To help fight the novel coronavirus now plaguing humanity, a new initiative by UC San Francisco physician-scientists, dubbed COVID-19 Citizen Science (CCS), will allow anyone in the world age 18 or over to become a citizen scientist advancing understanding of the disease.
The spread of coronavirus that causes COVID-19 has varied across individuals and regions, and the factors that determine how it affects individuals and populations are not well understood. A critical mass of CCS participants uploading information though the app, launched on March 26th could help data-crunching researchers gain insight into how the virus is spreading and identify ways to predict and reduce the number of new infections, according to Gregory Marcus, professor in the Department of Medicine at UCSF and a co-leader of CCS.
Based around a smartphone app, information on the study can be accessed via the Eureka signup website (if prompted, enter the study key: covid) or by texting “COVID” to 41411.
Marcus said the researchers’ hope is for the new study to “go viral”—in a good way—with a goal to ultimately enroll more than 1 million individuals around the world.
“We are asking each participant to share the link to recruit at least five others,” Marcus said. “We want to demonstrate that the number of people signing up for this scientific study and contributing their data can increase exponentially, faster than the disease itself.” To illustrate this hoped-for exponential growth, the researchers plan to create and share a data visualization that maps enrollment in CCS in real time, which Marcus hopes will show study participation outpacing the global spread of the virus.
With widespread social distancing in place, and with quarantine and isolation for some, public health studies can be challenging, Marcus said—but all that’s needed to join CCS is the link and a smartphone to download the mobile phone-based app. Once enrolled, participants will be asked to complete an initial 10- to 15-minute survey about their health and daily habits. Follow-up questions, delivered by push notification or text message on an ongoing basis, are expected to require five to 15 minutes per week.
Participants will be also given the option of providing nearly continuous geolocation (GPS) data, and soon, additional data from Fitbit or other Bluetooth-enabled biomonitoring devices, including blood pressure, weight, blood oxygen levels, body temperature, exercise and sleep.
In the long term, the collective participation of committed individuals in CCS will help identify behaviors, influences and factors that increase or decrease the risk of infection or that affect outcomes after infection, Marcus said. The greater the number of participants, the greater the likelihood of statistically valid findings emerging from the study.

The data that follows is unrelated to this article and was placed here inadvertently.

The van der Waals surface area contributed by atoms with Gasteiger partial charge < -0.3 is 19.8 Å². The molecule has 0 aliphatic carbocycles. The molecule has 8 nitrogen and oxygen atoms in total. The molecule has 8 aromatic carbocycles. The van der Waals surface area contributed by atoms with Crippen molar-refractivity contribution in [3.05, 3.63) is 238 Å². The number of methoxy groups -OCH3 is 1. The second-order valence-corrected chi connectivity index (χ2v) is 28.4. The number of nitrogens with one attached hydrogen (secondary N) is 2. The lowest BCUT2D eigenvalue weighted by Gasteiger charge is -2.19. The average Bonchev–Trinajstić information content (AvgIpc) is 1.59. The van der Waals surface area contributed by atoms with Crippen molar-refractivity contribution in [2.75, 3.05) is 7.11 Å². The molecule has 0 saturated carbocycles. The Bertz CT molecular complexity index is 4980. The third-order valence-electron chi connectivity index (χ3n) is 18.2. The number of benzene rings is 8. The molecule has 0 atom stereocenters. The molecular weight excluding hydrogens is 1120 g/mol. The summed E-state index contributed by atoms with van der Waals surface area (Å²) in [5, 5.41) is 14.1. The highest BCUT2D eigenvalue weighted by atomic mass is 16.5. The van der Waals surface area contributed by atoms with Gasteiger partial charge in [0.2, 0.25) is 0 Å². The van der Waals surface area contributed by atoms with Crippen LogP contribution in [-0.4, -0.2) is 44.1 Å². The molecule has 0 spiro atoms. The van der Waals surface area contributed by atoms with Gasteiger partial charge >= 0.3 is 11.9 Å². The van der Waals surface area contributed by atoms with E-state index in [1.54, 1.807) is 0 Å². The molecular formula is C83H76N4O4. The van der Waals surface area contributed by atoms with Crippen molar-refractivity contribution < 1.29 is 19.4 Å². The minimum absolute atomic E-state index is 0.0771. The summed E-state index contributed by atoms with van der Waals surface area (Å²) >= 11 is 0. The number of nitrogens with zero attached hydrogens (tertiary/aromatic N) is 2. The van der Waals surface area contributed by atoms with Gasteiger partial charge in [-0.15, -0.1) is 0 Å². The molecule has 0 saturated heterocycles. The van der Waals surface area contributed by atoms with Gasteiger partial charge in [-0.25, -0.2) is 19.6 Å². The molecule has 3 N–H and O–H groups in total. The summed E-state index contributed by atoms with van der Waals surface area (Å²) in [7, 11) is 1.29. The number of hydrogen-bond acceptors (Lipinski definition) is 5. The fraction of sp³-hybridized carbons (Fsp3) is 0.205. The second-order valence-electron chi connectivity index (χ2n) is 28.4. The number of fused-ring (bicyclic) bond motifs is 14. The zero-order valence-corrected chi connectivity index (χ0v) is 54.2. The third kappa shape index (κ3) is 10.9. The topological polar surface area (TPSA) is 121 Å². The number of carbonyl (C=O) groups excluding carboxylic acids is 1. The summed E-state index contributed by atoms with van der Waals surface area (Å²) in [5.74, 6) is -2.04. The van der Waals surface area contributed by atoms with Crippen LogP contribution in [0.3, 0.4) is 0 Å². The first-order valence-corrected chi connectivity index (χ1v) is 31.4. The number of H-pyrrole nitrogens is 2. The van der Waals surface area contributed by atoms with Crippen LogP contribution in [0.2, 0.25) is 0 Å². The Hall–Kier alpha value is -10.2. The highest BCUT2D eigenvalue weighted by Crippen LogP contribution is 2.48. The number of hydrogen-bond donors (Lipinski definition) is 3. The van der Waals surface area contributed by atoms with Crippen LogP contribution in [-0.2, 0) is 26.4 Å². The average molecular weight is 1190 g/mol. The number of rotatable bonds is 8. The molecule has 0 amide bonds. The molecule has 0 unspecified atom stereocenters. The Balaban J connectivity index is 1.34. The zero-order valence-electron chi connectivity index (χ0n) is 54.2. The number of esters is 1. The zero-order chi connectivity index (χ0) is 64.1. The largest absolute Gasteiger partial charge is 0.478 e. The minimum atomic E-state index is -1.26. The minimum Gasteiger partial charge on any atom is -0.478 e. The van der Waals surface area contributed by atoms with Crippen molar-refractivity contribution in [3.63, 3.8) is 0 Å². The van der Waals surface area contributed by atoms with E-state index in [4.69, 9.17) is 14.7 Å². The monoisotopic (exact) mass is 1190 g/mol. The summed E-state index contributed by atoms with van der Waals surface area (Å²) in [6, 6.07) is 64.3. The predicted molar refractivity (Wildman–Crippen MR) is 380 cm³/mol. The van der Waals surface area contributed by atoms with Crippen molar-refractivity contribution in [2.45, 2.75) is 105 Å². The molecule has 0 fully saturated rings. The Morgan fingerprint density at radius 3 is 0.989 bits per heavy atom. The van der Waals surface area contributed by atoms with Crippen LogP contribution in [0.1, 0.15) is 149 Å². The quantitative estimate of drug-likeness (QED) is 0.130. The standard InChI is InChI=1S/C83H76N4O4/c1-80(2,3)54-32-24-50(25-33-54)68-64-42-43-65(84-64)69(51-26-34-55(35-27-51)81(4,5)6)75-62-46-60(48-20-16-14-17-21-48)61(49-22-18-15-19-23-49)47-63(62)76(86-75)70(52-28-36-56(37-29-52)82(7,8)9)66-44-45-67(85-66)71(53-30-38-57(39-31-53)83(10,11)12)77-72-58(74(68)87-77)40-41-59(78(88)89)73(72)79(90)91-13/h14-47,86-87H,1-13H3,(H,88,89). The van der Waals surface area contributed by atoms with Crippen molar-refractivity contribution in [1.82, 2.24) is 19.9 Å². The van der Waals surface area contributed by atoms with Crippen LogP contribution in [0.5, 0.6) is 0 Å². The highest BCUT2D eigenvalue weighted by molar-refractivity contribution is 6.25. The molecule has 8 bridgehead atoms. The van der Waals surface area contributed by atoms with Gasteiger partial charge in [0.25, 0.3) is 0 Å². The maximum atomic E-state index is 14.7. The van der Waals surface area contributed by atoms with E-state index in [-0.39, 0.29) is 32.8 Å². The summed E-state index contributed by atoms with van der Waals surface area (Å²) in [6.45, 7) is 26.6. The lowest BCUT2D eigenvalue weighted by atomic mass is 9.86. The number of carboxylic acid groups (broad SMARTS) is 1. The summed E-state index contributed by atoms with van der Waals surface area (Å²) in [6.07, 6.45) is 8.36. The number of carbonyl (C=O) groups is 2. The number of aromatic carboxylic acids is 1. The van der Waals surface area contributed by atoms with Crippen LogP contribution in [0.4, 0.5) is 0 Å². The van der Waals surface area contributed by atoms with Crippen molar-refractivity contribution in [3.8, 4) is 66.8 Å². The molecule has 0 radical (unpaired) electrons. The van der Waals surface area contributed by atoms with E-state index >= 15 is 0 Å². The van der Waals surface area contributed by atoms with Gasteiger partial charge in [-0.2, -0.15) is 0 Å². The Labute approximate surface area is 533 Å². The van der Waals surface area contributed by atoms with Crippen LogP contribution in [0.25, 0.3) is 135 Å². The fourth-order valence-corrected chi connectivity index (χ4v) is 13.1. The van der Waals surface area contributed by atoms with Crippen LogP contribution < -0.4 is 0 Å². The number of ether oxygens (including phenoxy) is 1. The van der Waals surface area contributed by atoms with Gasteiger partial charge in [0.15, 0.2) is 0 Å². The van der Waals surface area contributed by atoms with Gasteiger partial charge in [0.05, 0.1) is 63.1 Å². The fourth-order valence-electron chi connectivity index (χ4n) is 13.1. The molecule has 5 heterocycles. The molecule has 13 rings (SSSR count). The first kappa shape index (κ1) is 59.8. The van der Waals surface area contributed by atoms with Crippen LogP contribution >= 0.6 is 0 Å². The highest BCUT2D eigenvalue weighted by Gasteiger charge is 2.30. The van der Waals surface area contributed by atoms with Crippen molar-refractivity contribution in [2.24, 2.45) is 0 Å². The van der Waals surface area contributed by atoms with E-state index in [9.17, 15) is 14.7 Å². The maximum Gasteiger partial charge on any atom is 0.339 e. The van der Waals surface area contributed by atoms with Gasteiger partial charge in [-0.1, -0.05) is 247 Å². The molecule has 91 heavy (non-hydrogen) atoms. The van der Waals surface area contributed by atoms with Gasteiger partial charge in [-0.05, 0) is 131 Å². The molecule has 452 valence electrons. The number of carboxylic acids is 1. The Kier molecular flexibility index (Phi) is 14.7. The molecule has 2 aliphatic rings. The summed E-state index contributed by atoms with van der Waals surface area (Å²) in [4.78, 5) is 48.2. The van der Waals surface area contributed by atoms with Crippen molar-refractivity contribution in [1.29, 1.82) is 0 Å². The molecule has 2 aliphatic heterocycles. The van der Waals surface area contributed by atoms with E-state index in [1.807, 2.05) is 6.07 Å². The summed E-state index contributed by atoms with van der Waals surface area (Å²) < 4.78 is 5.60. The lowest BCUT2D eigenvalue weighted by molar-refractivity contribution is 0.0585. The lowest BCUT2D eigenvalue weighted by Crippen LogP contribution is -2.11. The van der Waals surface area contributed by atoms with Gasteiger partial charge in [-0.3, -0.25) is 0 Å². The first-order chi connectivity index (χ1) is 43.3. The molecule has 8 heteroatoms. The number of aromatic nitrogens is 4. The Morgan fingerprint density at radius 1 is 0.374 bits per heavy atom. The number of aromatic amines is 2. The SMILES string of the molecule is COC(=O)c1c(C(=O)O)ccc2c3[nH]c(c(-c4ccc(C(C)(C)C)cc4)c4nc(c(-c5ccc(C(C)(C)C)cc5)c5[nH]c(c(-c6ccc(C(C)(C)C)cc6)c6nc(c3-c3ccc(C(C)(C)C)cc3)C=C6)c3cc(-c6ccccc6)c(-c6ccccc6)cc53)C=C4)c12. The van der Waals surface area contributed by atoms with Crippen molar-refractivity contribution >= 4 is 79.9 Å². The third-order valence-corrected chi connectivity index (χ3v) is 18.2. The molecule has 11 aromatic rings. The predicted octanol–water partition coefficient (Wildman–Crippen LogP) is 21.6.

CCS springs from a project called the Health eHeart Study which Marcus launched in 2013 to harness online and mobile advances in order to collect and analyze cardiovascular information from study participants, using not only surveys, but also smartphone apps, portable blood pressure cuffs and electrocardiogram smartphone cases.
The experience gained through Health eHeart helped the UCSF team compete successfully when the National Institutes of Health sought to establish a national center for mobile health research. The result is Eureka, a mobile-app-focused health research platform that offers personnel and infrastructure, including cloud-based databases that can handle very dense data from millions of participants, to enable researchers to get studies up and running quickly.
Having already hosted 28 studies by various research teams on Eureka, the UCSF researchers decided to launch CCS on the platform. To stretch beyond cardiology-focused research they enlisted UCSF colleagues from a variety of medical and research specialties to contribute ideas about survey questions and study parameters.
“We are like a company that during wartime switches from making cars to making tanks,” Marcus said.
Health eHeart already has nearly 250,000 participants, and spans more than 80 countries worldwide. They are accustomed to taking part in research, sharing personal medical information and being pinged with questions, and they all have been asked to be among the first to join the new CCS project, and to invite others.
With cell phones become essentially ubiquitous only in recent years, it is still early days for mobile health studies, Marcus said, but CCS has the potential to be the largest-ever prospective epidemiological study of infectious disease, perhaps of any disease. In prospective studies information is collected in real time, instead of relying solely on retrospective memory and other information that can be gathered about past events. In general, prospective studies are considered more likely than retrospective studies to correctly identify associations between variables and risks.
“Social distancing keeps many protected,” Marcus said, “but joining together to contribute data will help us beat this thing.”
Reprinted from the University of California San Francisco
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